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Saturday, October 19, 2013


(Edmund Mhlongo, writer and director of “Amambazo”)

Edmund Mhlongo pays fitting tribute to Joseph Shabalala and Ladysmith Black Mambazo in top class production. (Review by Caroline Smart)

It is fitting that in the year that Joseph Shabalala is honoured by the city with an eThekweni Living Legend Award, his life’s work is celebrated in another format.

Currently in its last few days in the Playhouse Opera is Amambazo, written and directed by Edmund Mhlongo which pays tribute to the history of Ladysmith Black Mambazo.

For the uninitiated, Ladysmith Black Mambazo is the iconic isicathamiya group founded by Joseph Shabalala and taking its name from Ladysmith, Shabalala’s town of origin in KwaZulu-Natal. More than 50 years old, the group has received national and international awards and honours and no less than three Grammy Awards. The acappella ensemble has an unmistakeable sound, solid in the bass harmonies and with Joseph’s distinctive trademark rolling chant.

Described as one of South Africa’s best musical exports, LBM (as they are affectionately known) shot to international fame through their collaboration with Paul Simon on his legendary album, Graceland. They featured on Michael Jackson’s block buster, Thriller, and collaborated with various international superstars including Desree and Dolly Parton.

The story begins with Shabalala listening to the advice of his revered mother – a good performance by Nosipho Mkhize – to connect his musical and lyric skills with ancestral music. “Keep your words soft and sweet just in case you have to eat them!” are a few of her wise comments. He sets out to deliver a message of love and unity by singing in a harmonious manner as opposed to the traditional loud and powerful mbube style.

The storyline moves on to the departure of rural menfolk to Johannesburg to work on the mines. To revive their homesickness and miserable working conditions, the men would group together to sing songs of their culture. Often this needed to be while other shifts slept in their hostels which is why the name “isicathamiya” came about, loosely meaning to walk quietly on tiptoe.

Highlights of the show are the appearances - except for Joseph Shabalala - of Ladysmith Black Mambazo themselves.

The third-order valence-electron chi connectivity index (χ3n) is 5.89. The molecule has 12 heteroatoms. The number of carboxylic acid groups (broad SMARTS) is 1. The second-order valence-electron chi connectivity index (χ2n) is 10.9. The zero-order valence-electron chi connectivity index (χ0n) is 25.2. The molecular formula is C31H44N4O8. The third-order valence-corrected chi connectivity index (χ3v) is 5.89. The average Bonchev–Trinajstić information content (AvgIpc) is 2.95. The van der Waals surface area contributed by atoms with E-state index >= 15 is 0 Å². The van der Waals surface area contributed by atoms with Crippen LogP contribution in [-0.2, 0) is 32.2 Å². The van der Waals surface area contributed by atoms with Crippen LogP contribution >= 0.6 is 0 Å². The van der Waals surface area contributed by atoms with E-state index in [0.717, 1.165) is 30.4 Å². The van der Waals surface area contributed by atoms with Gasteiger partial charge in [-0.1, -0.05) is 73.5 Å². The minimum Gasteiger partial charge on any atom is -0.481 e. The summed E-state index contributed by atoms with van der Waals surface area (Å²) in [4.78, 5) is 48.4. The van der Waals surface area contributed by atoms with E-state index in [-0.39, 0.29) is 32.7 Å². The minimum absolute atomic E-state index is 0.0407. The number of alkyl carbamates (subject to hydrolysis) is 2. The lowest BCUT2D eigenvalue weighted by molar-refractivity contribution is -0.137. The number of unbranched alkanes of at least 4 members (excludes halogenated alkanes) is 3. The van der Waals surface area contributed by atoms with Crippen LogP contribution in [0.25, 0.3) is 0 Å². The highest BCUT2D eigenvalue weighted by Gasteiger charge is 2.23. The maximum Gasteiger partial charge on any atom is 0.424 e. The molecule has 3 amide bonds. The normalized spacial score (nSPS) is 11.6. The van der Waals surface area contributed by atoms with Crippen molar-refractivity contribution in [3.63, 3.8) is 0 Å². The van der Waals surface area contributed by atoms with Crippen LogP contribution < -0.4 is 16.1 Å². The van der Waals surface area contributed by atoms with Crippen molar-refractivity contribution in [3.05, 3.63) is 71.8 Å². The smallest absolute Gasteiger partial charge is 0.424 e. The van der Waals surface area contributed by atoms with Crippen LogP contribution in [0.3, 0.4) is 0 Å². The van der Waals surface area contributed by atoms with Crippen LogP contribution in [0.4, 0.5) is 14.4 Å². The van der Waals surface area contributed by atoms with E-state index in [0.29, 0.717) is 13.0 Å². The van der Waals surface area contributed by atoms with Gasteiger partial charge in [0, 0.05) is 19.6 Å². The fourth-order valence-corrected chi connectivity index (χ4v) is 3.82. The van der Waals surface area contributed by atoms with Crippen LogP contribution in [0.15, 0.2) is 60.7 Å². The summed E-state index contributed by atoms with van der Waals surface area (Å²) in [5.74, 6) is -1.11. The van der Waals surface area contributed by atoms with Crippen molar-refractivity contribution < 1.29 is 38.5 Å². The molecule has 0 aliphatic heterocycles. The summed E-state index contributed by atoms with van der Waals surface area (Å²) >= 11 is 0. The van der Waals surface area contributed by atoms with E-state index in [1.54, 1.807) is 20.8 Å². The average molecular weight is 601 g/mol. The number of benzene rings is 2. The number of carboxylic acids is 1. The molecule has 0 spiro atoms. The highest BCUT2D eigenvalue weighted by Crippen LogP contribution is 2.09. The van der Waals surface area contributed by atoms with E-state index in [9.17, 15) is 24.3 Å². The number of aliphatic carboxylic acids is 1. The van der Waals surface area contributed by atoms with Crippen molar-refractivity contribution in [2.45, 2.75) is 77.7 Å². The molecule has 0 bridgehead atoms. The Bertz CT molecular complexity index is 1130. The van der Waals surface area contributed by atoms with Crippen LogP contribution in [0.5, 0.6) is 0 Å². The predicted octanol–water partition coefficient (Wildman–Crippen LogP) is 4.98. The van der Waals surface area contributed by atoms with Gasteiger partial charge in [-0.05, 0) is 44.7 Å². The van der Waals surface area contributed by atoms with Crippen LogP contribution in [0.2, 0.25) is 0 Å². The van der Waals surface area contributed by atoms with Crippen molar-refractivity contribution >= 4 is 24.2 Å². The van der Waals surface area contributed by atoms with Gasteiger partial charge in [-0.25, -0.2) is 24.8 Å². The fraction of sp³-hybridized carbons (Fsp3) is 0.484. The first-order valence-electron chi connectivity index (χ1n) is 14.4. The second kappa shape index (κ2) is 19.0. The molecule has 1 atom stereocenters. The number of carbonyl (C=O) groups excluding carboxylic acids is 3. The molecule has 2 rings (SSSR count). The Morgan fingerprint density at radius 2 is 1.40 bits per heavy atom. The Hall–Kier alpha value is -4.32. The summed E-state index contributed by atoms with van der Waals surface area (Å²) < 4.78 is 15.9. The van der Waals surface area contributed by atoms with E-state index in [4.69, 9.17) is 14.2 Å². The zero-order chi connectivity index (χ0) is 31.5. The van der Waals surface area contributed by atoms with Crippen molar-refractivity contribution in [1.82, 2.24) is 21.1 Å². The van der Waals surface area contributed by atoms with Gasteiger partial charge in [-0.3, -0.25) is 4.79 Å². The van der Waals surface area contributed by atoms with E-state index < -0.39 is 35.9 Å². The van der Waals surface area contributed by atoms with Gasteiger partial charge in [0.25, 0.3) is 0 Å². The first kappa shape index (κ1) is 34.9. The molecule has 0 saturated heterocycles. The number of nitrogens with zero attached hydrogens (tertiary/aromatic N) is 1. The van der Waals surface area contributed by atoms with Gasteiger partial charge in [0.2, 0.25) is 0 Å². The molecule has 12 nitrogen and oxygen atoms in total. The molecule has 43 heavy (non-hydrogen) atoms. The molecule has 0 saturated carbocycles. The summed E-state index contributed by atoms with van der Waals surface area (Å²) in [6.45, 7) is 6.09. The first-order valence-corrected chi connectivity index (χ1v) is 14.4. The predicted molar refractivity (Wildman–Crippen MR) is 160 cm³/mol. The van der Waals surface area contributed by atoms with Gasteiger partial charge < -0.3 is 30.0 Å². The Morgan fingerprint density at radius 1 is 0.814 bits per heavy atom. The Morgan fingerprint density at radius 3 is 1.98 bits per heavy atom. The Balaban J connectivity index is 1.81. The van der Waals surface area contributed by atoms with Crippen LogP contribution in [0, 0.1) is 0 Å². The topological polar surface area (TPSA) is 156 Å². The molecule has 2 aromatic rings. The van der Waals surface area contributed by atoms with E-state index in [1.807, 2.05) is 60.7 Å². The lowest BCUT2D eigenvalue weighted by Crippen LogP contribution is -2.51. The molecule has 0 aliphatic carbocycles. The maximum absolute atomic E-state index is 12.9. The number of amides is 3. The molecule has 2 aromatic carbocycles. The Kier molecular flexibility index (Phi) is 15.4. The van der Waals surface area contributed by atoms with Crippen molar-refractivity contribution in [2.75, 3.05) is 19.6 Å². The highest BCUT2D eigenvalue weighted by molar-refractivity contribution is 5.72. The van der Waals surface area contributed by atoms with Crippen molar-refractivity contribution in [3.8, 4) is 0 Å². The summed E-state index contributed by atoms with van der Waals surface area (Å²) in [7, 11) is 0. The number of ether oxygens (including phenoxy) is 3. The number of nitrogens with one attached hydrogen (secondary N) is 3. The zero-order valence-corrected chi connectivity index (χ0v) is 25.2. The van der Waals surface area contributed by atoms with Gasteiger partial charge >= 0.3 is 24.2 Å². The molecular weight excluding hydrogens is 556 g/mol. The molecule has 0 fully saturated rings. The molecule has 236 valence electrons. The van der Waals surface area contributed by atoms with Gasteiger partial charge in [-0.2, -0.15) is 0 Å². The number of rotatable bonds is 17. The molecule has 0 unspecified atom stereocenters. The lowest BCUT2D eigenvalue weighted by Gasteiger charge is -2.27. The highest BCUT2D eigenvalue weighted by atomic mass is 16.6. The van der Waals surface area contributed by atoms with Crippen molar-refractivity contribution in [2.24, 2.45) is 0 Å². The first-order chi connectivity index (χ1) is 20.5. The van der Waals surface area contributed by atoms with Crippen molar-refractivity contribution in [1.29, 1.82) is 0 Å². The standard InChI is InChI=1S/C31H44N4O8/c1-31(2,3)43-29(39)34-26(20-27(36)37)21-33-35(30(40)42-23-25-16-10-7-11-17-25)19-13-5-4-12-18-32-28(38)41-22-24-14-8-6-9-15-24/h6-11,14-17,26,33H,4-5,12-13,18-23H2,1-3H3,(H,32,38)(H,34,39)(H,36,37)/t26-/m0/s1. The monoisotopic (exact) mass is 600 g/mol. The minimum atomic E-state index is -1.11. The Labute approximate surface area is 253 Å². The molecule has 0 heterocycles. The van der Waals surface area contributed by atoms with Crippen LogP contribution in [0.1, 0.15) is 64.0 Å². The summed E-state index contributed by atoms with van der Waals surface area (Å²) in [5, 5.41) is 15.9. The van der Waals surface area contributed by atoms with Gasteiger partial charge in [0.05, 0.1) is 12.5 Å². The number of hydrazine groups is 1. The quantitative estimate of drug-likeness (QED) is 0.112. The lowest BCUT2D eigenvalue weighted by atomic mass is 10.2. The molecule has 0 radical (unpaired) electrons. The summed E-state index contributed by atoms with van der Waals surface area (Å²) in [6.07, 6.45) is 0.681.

There are some excellent performances from an all-round highly energetic and disciplined cast. Wiseman Mncube impresses as Joseph Shabalala, alternating with Jabulani Mthembu who sings the lead phrases. With his deep rich voice, Mondli Makhoba is an impressive Nduna in full traditional gear as the male narrator with Nompilo Maphumulo matching his performance as the female narrator.

Other notable performances come from Samke Mkhize as Shabalala’s wife, Nomathemba; Babuyile Shabalala as a couple of crotchety white employers; David Jenkins as Paul Simon and Ntuthuko Ndwandwe as one of the elders.

Included in the close on 40-strong company is a six-piece live band under Musical Director Mthandeni Mvelase. Expect to hear well-known LBM numbers such as Homeless, Rain Rain Beautiful Rain and Diamonds on the Soles of Her Shoes. However, it’s not all isicathamiya, there are also numbers such as Peace Train, Paradise Road and Oh Happy Day.

Wilhelm Disbergen’s lighting and set design is highly effective as is the choreography by Brian Mazibuko and Vusi Makanya. Wantashi Couture has created an impressive range of costumes.

Edmund Mhlongo has paid due homage to his subject and there are some delightful and amusing scenes as well as those with much poignancy. However, while this is an undeniably top class production, it has a serious downside. Often scenes are too long, their length spoiling their effectiveness. Running for three and a half hours, it could do with some careful pruning without losing any of the storyline.

Amambazo runs in the Playhouse Opera until tomorrow (October 20). Tickets from R150 booked at Computicket. The show is supported by the KZN Provincial Government, SABC1, Ukhozi FM, East Coast Radio, eThekwini Municipality, The State Theatre and The Playhouse Company.

If you miss it this time around, Amambazo moves to Ladysmith in December, Pietermaritzburg in January and the State Theatre in April. It will return to Durban at the end of next year. – Caroline Smart